A long-promised expansion of solar incentives will soon become reality in Massachusetts, even as developers say they’re worried about the state’s progress toward climate goals.
The expansion was initially announced in July 2020, when utility regulators at the Massachusetts Department of Public Utilities (DPU) said the state would double the size of a landmark solar incentive program known as SMART to incentivize up to 3,200 megawatts of capacity. SMART helps fund rooftop and other small-scale installations.
But the expansion soon became mired in details, holding up its implementation and prompting accusations of regulatory "inaction and foot-dragging" from the Solar Energy Industries Association (SEIA) (Energywire, Nov. 24, 2021). The case underscores the perils that many states can face when trying to develop the voluminous rules necessary for distributed solar to step in as a key renewable substitute for fossil fuel electricity.
On Thursday, the DPU issued an order that effectively cleared the way for SMART incentives to start flowing out to solar developers.
“In the future, the DPU needs to move much faster if we want the commonwealth to reach its decarbonization goals by midcentury," said David Gahl, SEIA’s senior director of state policy in the East.
Craig Gilvarg, director of communications at Massachusetts’ Executive Office of Energy and Environmental Affairs, which houses the DPU, said the order was "setting a runway to support twice as much solar capacity while advancing job creation and economic development," and he credited the Republican administration of Gov. Charlie Baker with taking "nation leading action on climate change and clean energy.”
Gahl applauded the order, saying it would soon end an "18-month purgatory" that had endangered some 175 MW’s worth of solar projects — or an estimated half a billion dollars of private investment.
He added, however, that the long delay showed the state wasn’t moving fast enough on climate policy. By 2050, Massachusetts plans to scale down its emissions to net zero.
“These solar projects are a key part of the commonwealth’s plan to reach net-zero carbon emissions," Gahl said. "Despite this positive outcome, serious questions remain about the DPU’s ability to issue timely orders."
The Thursday DPU order in Massachusetts gave the last formal sign-off necessary for the SMART program’s expansion, and it incorporated new definitions for environmental justice communities that were contained in the state’s climate law. The new definition gives special weight to factors like median household income, race and English-language proficiency.
The order also told the state’s three large electric utilities to resubmit plans for recovering the SMART program’s funds from ratepayers. Gahl said he expects that to allow delayed solar projects to start claiming incentive awards by mid-January.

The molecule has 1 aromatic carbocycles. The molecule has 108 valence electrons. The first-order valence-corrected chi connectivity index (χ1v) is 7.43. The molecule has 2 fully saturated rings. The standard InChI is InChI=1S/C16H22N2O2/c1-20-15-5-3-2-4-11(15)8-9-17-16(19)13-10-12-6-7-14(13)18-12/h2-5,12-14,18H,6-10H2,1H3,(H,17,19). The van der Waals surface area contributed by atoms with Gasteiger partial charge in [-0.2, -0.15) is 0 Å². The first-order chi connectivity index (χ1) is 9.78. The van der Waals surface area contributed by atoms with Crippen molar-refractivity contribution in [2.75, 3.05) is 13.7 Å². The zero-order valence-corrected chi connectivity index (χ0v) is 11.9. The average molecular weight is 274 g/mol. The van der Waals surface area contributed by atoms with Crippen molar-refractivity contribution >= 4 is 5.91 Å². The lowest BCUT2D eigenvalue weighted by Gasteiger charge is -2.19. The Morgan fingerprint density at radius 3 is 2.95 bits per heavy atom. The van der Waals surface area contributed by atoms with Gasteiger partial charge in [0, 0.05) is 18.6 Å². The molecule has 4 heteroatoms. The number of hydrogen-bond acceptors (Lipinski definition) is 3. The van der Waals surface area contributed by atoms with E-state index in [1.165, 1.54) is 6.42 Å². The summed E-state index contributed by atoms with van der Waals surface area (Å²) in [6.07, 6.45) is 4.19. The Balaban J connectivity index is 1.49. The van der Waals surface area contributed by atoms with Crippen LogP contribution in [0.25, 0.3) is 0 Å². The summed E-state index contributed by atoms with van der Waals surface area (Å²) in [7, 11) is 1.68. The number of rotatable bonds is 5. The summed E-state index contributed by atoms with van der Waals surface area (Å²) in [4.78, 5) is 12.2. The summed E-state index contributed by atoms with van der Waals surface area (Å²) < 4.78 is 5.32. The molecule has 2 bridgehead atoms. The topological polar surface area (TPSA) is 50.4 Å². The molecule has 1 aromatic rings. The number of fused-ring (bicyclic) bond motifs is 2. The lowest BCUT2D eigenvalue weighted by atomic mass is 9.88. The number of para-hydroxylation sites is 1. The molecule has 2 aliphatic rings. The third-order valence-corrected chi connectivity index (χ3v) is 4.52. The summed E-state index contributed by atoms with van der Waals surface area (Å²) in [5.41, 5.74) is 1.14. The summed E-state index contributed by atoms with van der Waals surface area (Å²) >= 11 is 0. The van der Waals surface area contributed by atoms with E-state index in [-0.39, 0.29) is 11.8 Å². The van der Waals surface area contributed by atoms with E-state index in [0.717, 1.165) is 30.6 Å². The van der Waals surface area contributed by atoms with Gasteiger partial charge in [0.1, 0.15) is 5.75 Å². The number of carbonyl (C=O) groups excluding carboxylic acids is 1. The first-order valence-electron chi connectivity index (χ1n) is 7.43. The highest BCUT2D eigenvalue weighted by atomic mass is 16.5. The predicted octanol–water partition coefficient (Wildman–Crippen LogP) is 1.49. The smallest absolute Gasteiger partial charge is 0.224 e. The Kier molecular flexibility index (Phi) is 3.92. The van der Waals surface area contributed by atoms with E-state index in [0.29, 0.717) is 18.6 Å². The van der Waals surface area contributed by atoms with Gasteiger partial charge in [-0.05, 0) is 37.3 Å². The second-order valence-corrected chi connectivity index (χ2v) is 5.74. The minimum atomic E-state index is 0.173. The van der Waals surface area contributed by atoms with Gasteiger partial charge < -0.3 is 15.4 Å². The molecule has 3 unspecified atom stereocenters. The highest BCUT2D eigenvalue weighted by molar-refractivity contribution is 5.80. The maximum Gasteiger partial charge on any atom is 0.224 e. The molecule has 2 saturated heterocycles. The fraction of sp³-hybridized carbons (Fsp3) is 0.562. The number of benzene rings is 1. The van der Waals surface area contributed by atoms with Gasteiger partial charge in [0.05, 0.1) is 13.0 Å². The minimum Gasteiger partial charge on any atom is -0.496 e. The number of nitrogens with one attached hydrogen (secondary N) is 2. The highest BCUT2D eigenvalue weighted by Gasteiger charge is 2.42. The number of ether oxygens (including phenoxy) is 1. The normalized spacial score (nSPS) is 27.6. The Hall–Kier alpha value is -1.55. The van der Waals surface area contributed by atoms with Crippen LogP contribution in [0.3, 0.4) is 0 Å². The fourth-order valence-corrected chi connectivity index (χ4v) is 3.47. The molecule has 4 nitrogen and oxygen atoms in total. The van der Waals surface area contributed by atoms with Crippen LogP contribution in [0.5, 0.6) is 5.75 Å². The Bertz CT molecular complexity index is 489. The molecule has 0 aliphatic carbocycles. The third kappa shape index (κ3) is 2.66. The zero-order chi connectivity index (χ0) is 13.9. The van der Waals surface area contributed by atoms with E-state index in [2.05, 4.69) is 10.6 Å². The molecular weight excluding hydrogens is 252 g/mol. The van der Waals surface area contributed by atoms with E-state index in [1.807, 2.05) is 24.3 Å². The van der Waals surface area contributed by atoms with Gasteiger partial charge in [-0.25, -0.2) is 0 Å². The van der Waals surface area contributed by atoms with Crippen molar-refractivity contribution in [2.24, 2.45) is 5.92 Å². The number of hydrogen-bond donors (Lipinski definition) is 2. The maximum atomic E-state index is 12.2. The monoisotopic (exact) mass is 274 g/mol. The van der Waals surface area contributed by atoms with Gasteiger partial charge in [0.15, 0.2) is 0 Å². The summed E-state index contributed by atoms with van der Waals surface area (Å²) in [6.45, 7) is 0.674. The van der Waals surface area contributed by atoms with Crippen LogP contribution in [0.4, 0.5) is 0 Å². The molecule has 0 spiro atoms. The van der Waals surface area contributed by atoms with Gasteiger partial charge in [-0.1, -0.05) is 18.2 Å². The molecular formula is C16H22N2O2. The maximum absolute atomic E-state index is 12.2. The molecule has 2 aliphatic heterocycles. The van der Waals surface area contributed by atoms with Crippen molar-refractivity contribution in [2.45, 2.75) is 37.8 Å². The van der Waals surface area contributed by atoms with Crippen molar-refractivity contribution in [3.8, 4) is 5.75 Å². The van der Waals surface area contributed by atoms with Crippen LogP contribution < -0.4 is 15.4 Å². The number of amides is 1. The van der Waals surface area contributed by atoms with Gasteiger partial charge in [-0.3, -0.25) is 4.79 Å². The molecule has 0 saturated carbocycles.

That could indeed make a difference for Massachusetts’ climate law compliance. By 2030, the state must halve its greenhouse gas emissions, under the terms of a landmark law enacted last spring. And like other densely populated Northeast states, Massachusetts’ plans for clean energy have so far placed special importance on small-scale solar.
Under the "most likely" scenario foreseen in the state’s clean energy road map for 2030, for instance, about 7 gigawatts of new clean electricity will need to be built in Massachusetts, of which the SMART program will deliver 3.2 GW. For comparison, about 3.4 GW of solar, ranging from massive grid-scale arrays to the smaller distributed type, was generating power in Massachusetts as of the third quarter of 2021 — enough for about 638,000 homes, according to SEIA.
The effort in Massachusetts is similar to what Northeast neighbors like New York and New Jersey are teeing up. In New York, Democratic Gov. Kathy Hochul recently raised the goal for distributed solar development to 10 GW by 2030 — more than the state’s current target for offshore wind. In New Jersey, energy officials want solar to become the dominant power resource by 2030, and say as much as half of its solar power could eventually come from rooftop arrays.
In Massachusetts, regulators will now move to a second front of SMART program details in which they consider new issues like net-metering requirements and the design of billing and enrollment for solar customers. That phased approach was taken by the DPU last spring in order to facilitate implementation.